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ESL : English as a Second Language


English as a second language is becoming increasingly more important and essential to inter-global communication. Having a firm grasp on the four principle elements of the English language (reading, writing, listening and speaking) will give you an enormous advantage in both the academic and vocational world today. English has become not only the widely accepted language of commerce and trade, but also a common language for social interaction.

There are about 320 million people whose first language is English, 450 million people whose second language is English, and about a billion people in the world who understand English. This means that if you speak English you can communicate with over one fifth of the world’s population. (Source- Graham & Lowe, English Language For Beginners, 1998 p.146, from The Sunday Times Word Power Supplement 1993 part 3).


English may be an international language, but that doesn’t mean that everyone speaks it the same way. Once upon a time, Standard English (SE) from Britain, also known as "Queen’s English", was the most prestigious and widely known English in the world. Today, however, that is not the case. Almost every Anglophone country has its own SE now. This gives the language a broad spectrum of flexibility, while at the same time making it difficult to standardize English programs.

For example, if an American were to say to an Englishman, "I like your pants," the Englishman would probably burst into laughter. "Pants" in British English means "underwear"; the British word for "pants" is "trousers". Differences such as this can provide for many amusing conversations between Anglophones from different parts of the world.

Due to the broad exposure of British English and American English, these two dialects tend to be the most widely used. This does not however exclude other dialects, such as Australian, Canadian, Caribbean, Irish, Scottish, Welsh, South African, or even an Asian English dialect.

(Source- Graham & Lowe, English Language For Beginners, Writers and Readers Publishing, Inc. 1998)


When choosing a program you should make sure that you know its intensity, what skills and level of ability it will give you, what is included in the cost (i.e. books, room, board etc.), and if it is officially recognized.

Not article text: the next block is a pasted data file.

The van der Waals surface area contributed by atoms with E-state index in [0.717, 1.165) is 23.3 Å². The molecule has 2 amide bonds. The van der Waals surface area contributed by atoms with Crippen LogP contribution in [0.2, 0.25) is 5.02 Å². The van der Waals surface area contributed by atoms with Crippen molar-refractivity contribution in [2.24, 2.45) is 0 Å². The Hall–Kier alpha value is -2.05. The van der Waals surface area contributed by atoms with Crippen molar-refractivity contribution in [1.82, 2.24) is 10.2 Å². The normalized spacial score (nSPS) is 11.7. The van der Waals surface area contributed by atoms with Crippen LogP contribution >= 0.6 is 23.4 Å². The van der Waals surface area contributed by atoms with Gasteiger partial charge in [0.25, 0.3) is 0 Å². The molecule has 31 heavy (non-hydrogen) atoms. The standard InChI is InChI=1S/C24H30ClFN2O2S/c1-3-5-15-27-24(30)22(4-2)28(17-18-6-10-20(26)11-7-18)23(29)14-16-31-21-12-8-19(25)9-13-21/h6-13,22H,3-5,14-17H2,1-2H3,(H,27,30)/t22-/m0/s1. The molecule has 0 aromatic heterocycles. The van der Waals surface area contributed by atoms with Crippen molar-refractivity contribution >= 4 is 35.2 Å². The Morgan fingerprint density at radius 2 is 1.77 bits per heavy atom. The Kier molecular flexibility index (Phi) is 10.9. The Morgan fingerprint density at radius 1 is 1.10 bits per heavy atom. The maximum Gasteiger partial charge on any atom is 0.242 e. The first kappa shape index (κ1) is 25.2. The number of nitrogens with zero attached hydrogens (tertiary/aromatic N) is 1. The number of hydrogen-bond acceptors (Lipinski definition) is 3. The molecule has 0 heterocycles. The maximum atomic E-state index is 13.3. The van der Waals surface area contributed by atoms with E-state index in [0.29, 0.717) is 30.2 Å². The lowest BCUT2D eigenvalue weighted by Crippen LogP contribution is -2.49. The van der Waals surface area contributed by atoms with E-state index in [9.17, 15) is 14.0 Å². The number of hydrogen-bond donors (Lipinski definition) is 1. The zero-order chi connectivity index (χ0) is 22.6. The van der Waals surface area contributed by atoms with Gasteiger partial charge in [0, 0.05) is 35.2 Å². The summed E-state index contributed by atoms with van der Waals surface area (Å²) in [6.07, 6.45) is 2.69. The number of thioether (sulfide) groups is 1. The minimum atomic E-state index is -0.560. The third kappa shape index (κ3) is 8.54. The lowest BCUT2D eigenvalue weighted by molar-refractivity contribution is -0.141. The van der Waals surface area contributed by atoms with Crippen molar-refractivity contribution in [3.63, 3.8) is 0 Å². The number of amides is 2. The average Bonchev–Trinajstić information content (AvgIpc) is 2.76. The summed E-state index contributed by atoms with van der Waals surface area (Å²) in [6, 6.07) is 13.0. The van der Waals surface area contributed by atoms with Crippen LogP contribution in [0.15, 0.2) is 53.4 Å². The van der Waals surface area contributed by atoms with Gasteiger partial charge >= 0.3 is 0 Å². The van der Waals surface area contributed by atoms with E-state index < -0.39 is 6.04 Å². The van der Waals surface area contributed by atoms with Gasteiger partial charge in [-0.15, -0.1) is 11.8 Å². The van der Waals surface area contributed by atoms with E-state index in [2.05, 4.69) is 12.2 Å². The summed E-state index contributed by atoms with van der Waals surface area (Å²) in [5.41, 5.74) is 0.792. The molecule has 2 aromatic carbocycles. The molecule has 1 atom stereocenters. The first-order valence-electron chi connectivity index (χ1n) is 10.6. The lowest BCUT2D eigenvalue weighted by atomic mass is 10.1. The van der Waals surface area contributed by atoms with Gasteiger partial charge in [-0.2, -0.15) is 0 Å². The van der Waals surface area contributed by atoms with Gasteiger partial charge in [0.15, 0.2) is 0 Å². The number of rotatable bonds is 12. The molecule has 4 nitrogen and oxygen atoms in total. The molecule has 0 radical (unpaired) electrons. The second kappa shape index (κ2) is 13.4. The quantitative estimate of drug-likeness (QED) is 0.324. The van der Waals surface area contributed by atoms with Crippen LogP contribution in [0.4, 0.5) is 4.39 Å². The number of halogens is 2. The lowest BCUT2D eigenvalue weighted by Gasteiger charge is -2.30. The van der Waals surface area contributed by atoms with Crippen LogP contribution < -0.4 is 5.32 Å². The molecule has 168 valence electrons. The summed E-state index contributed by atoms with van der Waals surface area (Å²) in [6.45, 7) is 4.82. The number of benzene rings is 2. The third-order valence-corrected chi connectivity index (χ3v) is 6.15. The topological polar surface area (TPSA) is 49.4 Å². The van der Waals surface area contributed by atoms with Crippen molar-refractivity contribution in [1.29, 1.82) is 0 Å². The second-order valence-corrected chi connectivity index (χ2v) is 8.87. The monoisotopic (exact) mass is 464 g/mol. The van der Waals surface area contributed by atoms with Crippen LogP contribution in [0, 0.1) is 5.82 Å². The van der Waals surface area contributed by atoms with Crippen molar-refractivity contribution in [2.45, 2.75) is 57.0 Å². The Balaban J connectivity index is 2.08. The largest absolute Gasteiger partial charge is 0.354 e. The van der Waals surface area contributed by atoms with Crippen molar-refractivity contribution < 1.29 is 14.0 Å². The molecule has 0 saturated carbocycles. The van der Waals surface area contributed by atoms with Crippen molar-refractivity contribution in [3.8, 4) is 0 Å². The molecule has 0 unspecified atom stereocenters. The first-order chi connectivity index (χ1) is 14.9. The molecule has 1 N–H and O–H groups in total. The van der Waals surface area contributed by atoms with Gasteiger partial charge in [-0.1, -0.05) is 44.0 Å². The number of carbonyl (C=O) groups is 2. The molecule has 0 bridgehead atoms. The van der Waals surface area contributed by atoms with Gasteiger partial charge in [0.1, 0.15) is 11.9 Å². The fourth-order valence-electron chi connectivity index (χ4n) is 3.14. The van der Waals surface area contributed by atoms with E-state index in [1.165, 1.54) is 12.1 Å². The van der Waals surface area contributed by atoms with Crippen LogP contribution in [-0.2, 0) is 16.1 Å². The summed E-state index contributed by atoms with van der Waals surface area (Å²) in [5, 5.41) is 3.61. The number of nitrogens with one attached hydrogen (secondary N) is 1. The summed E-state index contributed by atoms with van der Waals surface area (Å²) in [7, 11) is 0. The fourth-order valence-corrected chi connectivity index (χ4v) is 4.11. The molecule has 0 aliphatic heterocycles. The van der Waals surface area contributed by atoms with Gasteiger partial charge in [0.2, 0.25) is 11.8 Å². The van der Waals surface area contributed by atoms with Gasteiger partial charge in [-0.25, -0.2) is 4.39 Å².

For help in deciding what type of program is right for you in the UK go to:

In the U.S.A go to:

Other comprehensive websites that give links to the universities and colleges that offer English Language Programs: - Commission on English Language- gives a list of accredited English Language Programs in the U.S.A. - American Association of Intensive English Programs- once on the site go to "member programs" then "choose from map" then pick the state where you want to study - Consortium of University and College Intensive English Programs in the U.S.A. - programs in the UK - programs in Ireland - programs in Australia , - programs in New Zealand - programs in Canada , - programs in South Africa - TOEFL (Test of English as a Foreign Language)- provides English proficiency testing worldwide - IELTS (International English Language Testing System)- for students who want to study in UK, Ireland, Canada, Australia, and New Zealand - Educational Testing Service- news, employment opportunities, College and Universities, and tests (GRE, GMAT, TOEFL, etc.)

When searching for language programs in other countries, type the key words "English Language Program". If you type "ESL- English as a Second Language" with an American-based search engine you may get hundreds of American sites relating to a currently hot political issue regarding elementary and secondary bilingual education.


Teaching English in a foreign country is a great way for Anglophone students to experience other cultures between semesters or after graduation. For more information check out these sites:


ELP- English Language Program

ESL- English as a Second Language: learning English in an English speaking country

EFL- English as a Foreign Language: learning English in a non-English speaking country

ESOL- English for Speakers of Other Languages

TESL- Teaching English as a Second Language: allows you to teach English in English speaking countries

TEFL- Teaching English as a Foreign Language: allows you to teach English in non-English speaking countries

TESOL- Teaching English to Speakers of Other Languages: allows you to teach English anywhere

(Source- &


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